BRIAN ROAKE, Plaintiff-Appellant, v. FOREST PRESERVE DISTRICT OF COOK COUNTY, et al., Defendants-Appellees.
Brian Roake, a former police officer for the Forest Preserve District of Cook County, was ostensibly disciplined for drinking alcohol at work. He responded with this lawsuit under 42 U.S.C. § 1983, alleging unlawful retaliation under the First Amendment. He also asserted a Fourteenth Amendment due process claim based on reputational harm. The district court dismissed Roake's action under Rule 12(b)(6) for failure to state a plausible claim to relief. We affirm.
Plaintiff Brian Roake was a police officer for the Forest Preserve District of Cook County, Illinois. His troubles began on December 31, 2013, when he brought some champagne to a Forest Preserve police station to celebrate the New Year. Roake says that he was off duty at the time and that he got permission from a sergeant (who was present at the celebration) to bring the champagne. Roake and others drank the champagne at the station.
In January 2014, the department initiated disciplinary proceedings against Roake for his participation in the New Year's Eve gathering. When Roake was interviewed about the incident, the interviewing officer assured him that he would not lose his job but “might be suspended for one or two days at the most.”1 On February 7, 2014, the disciplinary proceedings culminated in what Roake calls a “pre-disciplinary/pre-termination hearing.” Roake alleges that the hearing officers “upheld the charges” against him, though he does not say what the charges were. At that point, Roake says he saw the “handwriting on the wall” and so resigned his job. He also states, with no supporting facts, that he “would have been terminated” if he had not resigned.
Roake claims that his employer used his involvement in the New Year's Eve party as a mere pretext for disciplining him. The real reason he was disciplined, according to Roake, was because he had previously reported to his employer two instances of official misconduct within the police department. First, in October 2013, he reported that a fellow officer had engaged in racial profiling. Roake mentioned the matter again during his disciplinary proceedings in January 2014, when he complained that it wasn't fair that he was being investigated while the officer who engaged in racial profiling was not.
Roake's second report, made around February 6, 2014, involved a fellow officer whom Roake believed had been unjustly disciplined. Earlier that month, the officer had contacted Roake about a woman and children who were in the Forest Preserves after hours in below-freezing weather. Roake responded that the officers were “mandated reporters” to the Department of Children and Family Services (DCFS), so the officer called DCFS to report the situation. The officer was later written up in connection with the incident,2 and Roake complained to his employer that the write-up was unlawful.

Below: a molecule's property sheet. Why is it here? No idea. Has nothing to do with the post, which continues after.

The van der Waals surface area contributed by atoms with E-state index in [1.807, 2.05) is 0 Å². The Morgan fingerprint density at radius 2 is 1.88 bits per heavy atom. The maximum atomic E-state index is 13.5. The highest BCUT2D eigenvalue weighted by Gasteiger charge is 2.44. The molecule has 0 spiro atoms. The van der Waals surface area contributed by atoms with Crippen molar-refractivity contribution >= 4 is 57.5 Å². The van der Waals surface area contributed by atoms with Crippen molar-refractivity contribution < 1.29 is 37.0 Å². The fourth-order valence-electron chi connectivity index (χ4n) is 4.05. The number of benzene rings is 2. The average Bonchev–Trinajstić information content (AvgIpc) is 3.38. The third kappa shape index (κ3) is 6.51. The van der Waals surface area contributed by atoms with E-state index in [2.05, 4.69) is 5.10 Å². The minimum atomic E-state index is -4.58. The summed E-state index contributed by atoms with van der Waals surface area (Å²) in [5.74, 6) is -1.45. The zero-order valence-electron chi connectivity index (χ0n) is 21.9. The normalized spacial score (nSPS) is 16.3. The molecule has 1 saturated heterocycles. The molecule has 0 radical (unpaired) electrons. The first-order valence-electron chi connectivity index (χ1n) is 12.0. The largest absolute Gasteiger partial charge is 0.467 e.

After resigning in February 2014, Roake applied for jobs in other police departments. He alleges that officials of the Forest Preserve department told certain prospective employers that he had consumed alcohol while on duty and was not welcome to reapply there. Roake claims that this damaged his professional reputation and made it more difficult for him to find work.
In October 2015, Roake filed this § 1983 action against the Forest Preserve District of Cook County and several officers who were involved in the disciplinary proceedings against him. He claims that the defendants violated the First Amendment by disciplining him in retaliation for reporting police misconduct. He also claims that the defendants violated his Fourteenth Amendment due process rights by tarnishing his reputation among prospective employers. The district court concluded that Roake failed to state a plausible claim for relief and granted the defendants' motion to dismiss under Federal Rule of Civil Procedure 12(b)(6).3 Roake appeals.
We review the grant of a motion to dismiss de novo, construing all well-pleaded facts in the light most favorable to the nonmoving party. Huri v. Office of the Chief Judge of the Circuit Ct. of Cook Cty., 804 F.3d 826, 829 (7th Cir. 2015). To survive a motion to dismiss, the complaint must “state a claim to relief that is plausible on its face.” Bell Atl. Corp. v. Twombly, 550 U.S. 544, 570 (2007). “A claim has facial plausibility when the plaintiff pleads factual content that allows the court to draw the reasonable inference that the defendant is liable for the misconduct alleged.” Ashcroft v. Iqbal, 556 U.S. 662, 678 (2009).
A. First Amendment Retaliation Claim
To prevail on a First Amendment retaliation claim, a plaintiff must show that the government took an adverse action against him because he engaged in constitutionally protected speech. George v. Walker, 535 F.3d 535, 538 (7th Cir. 2008). A public employee's speech is constitutionally protected only when he speaks “as a citizen” on matters of public concern. Garcetti v. Ceballos, 547 U.S. 410, 417 (2006). A public employee does not speak “as a citizen” when he speaks “pursuant to [his] official duties.” Id. at 421. Thus, public employees have no cause of action under the First Amendment when they are disciplined for speaking pursuant to their official duties, even if the speech is on a matter of public concern. Spiegla v. Hull, 481 F.3d 961, 965 (7th Cir. 2007) (“Garcetti made clear that public employees speaking ‘pursuant to their official duties' are speaking as employees, not citizens, and thus are not protected by the First Amendment regardless of the content of their speech.”). The “determination of whether speech is constitutionally protected is a question of law.” Kubiak v. City of Chic., 810 F.3d 476, 481 (7th Cir. 2016).